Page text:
the standard perfusion examination in the clinical assessment of
many of these patients.
Gated SPECT myocardial perfusion-Gated SPECT myocardial
perfusion imaging with Tc-99m sestamibi is a relatively new
modality in cardiovascular nuclear medicine.18 The success of this
adjunctive functional technique is also related to the higher count
rates provided by the Tc-99m-labeled radiopharmaceuticals for
myocardial perfusion. Many current SPECT imaging systems have the
capability of acquiring gated perfusion studies. As with a MUGA
study, the acquisition of the perfusion study is synchronized with
the patient's electrocardiogram, with the image acquisition divided
into eight frames per R-R interval and subsequently reviewed in a
cine format. The time for image acquisition is not significantly
lengthened by acquiring a perfusion study in a gated format, and
the data does provide additional functional information that allows
for the assessment of left ventricular wall motion (best evaluated
on a black-and-white monitor); left ventricular wall thickening, as
manifested by the degree of the increase in regional intensity of
the left ventricular myocardium during the cardiac cycle (best
evaluated on a color monitor); and calculation of an LVEF (figure
2).19-21 Chua et al20 have correlated gated SPECT assessment of
regional wall motion and wall thickening with echocardiography.
They found exact agreement in 91% of studies for wall motion and in
90% of studies for wall thickening. The stress gated SPECT study,
in contrast to a stress first-pass RNA, is acquired approximately
30 minutes after peak stress and, therefore, does not provide the
snapshot of left ventricular function at peak stress as does the
first-pass RNA study.
Benefits of simultaneous perfusion and functional imaging-The
left ventricular ejection fraction probably is the single most
important measurement of cardiac performance. It is a major
indicator of patient prognosis and is an important factor in risk
stratification. The LVEF has been shown to be a powerful prognostic
indicator of survival in patients with coronary artery disease.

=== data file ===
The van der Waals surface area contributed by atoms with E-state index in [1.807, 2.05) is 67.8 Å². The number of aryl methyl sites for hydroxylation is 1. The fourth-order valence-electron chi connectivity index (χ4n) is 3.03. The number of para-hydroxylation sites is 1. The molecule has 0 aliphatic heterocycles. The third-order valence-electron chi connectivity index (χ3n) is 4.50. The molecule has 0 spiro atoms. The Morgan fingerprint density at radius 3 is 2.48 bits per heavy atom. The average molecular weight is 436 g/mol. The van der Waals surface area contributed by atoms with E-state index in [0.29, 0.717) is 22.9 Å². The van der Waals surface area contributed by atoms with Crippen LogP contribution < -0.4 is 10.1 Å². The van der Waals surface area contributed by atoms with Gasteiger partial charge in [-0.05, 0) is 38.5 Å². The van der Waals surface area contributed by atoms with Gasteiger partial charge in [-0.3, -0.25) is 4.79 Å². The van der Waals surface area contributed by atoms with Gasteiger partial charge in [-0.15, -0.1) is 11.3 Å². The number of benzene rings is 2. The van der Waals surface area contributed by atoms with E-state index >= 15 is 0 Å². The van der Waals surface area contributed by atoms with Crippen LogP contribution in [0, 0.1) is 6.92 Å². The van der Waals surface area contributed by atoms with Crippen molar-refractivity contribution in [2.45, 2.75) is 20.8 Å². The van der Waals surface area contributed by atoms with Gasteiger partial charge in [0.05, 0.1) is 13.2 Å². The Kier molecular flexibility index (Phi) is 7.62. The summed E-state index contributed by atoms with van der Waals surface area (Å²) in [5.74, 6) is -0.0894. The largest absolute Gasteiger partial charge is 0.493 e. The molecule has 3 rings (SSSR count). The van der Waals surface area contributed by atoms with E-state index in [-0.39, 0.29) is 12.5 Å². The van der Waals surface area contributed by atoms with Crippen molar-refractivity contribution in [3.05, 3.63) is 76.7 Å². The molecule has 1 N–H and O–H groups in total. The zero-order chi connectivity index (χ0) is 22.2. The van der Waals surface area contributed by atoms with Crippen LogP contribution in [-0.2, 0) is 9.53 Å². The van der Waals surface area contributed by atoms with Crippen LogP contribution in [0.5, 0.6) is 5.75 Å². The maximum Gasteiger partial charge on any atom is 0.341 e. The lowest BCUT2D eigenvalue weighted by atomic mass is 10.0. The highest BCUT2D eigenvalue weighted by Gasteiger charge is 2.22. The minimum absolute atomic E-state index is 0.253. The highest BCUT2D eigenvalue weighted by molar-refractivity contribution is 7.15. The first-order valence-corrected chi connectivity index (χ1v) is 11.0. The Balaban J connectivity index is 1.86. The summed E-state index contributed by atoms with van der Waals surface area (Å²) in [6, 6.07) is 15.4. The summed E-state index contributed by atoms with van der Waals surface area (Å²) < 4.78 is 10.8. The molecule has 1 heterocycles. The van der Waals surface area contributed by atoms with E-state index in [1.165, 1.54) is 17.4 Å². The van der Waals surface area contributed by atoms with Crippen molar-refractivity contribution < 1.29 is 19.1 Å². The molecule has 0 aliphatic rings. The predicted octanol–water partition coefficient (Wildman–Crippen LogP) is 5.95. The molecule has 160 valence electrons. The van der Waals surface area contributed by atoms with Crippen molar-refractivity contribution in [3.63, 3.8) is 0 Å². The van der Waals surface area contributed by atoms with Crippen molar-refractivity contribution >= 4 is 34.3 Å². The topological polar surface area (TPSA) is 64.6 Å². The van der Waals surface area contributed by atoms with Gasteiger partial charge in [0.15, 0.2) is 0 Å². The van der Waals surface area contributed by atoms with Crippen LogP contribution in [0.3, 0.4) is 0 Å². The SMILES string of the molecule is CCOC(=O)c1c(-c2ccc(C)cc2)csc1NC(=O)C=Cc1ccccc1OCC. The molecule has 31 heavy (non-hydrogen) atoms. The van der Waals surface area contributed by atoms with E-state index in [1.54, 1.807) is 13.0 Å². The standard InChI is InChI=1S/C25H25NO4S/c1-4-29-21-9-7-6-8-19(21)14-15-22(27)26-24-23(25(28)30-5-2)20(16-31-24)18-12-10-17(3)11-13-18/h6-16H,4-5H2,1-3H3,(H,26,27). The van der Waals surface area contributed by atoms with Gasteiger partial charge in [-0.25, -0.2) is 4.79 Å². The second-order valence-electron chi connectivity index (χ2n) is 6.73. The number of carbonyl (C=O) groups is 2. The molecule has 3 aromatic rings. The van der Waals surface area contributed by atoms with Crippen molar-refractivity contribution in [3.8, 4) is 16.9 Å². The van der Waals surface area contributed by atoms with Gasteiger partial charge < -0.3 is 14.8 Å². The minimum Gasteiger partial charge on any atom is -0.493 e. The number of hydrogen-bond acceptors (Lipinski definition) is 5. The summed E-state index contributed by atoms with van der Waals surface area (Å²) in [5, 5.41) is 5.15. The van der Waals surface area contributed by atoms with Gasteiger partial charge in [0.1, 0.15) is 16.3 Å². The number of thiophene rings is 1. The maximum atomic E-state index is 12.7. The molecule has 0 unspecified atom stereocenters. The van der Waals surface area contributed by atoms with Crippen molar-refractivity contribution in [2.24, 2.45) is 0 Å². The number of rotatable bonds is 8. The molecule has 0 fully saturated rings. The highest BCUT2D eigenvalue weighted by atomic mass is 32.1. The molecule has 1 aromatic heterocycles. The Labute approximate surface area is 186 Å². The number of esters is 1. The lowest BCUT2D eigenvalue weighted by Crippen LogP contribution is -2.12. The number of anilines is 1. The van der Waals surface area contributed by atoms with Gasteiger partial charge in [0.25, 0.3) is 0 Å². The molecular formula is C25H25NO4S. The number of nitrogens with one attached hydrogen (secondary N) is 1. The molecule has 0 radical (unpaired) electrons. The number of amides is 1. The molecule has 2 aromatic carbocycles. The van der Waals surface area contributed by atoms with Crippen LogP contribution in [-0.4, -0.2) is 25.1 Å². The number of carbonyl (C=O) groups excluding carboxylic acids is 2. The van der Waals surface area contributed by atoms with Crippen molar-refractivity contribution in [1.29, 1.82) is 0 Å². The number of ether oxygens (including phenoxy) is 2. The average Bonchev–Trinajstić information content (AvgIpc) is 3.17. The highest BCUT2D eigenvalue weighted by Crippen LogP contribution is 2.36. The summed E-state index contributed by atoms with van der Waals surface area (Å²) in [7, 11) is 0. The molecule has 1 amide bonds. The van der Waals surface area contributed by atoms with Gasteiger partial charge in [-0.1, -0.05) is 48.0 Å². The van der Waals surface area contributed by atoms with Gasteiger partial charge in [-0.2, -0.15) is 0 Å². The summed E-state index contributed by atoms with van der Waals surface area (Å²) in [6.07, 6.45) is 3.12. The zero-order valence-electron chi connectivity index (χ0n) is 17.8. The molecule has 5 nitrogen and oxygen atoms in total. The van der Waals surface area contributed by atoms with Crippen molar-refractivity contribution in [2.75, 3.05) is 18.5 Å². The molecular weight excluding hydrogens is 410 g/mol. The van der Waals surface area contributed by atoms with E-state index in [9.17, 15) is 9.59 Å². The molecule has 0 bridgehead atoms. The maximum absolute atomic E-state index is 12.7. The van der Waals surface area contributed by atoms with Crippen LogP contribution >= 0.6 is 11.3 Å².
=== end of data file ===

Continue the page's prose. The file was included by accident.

Analysis of data from the Coronary Artery Surgery Study (CASS)
Registry has demonstrated progressively increasing mortality rates
as the resting LVEF decreases in patients on medical therapy.22 In
this study, four-year survival was 92% in patients with an LVEF of
50% or more, 83% in patients with an LVEF of 35 to 49%, and only
57% in patients with a LVEF of less than 35%. Prognostic data also
have been reported from results of LVEF determined during exercise
in patients with coronary artery disease. Data reported by Lee et
al17 demonstrated that the LVEF during exercise, which relates to
the extent of myocardial ischemia, provides significant incremental
prognostic information relative to coronary angiography and proved
to be a powerful predictor of patient survival. With a mean
follow-up of 5.4 years, patient survival progressively declined in
proportion to a decline in the exercise LVEF below 50%.
It has been demonstrated that regional myocardial perfusion with
Tc-99m sestamibi SPECT provides significant incremental information
over that provided by the exercise EKG alone, and assessment of
regional myocardial function from the exercise first-pass RNA
provides further significant incremental information over that
provided by the perfusion study in predicting the anatomical extent
of coronary artery disease.23 Borges-Neto et al, from our
laboratory, also have demonstrated that combined studies of
myocardial perfusion and left ventricular function by first-pass
RNA can significantly improve the prediction of the extent of
coronary artery disease, adding 31% of predictive information
beyond that of electrocardiographic and clinical data.24
Fixed myocardial perfusion defects that result from artifact due
to diaphragmatic attenuation or overlying soft-tissue attenuation
(breast, obesity, pectoralis muscles) are common occurrences in
myocardial perfusion imaging. These artifacts can decrease test
specificity when they are incorrectly interpreted as regions of
prior myocardial infarctions. Normal myocardium that demonstrates
attenuation artifact on perfusion imaging also should demonstrate
normal wall thickening and wall motion, whereas regions of
myocardial infarction should demonstrate significantly
diminished-to-absent wall thickening and wall motion. Thus,
correlation of fixed perfusion defects with corresponding segmental
functional analysis by first-pass RNA (wall motion) (figure 3) or
gated SPECT perfusion (wall motion and wall thickening) can
increase the level of confidence in the analysis of the perfusion
defects on the static myocardial perfusion images. Using gated
SPECT evaluation of fixed myocardial perfusion defects, DePuey and
Rozanski have reported an improvement in their false positive rate
for regional myocardial infarction from 14% to 3%.25
The combination of ventricular functional imaging with
myocardial perfusion imaging provides additional incremental
information that can assist in the diagnosis and prognostic
determination of patients with known or suspected coronary artery
disease. The ability to acquire perfusion and functional images
with a single injection of tracer should result in wider
application and acceptance of simultaneous first-pass RNA and/or
gated SPECT imaging with myocardial perfusion imaging. AR
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Dr. Hanson is Chief of Nuclear Cardiology, Assistant Professor
of Radiology, and Assistant Professor of Internal Medicine at Duke
University Medical Center in Durham, NC.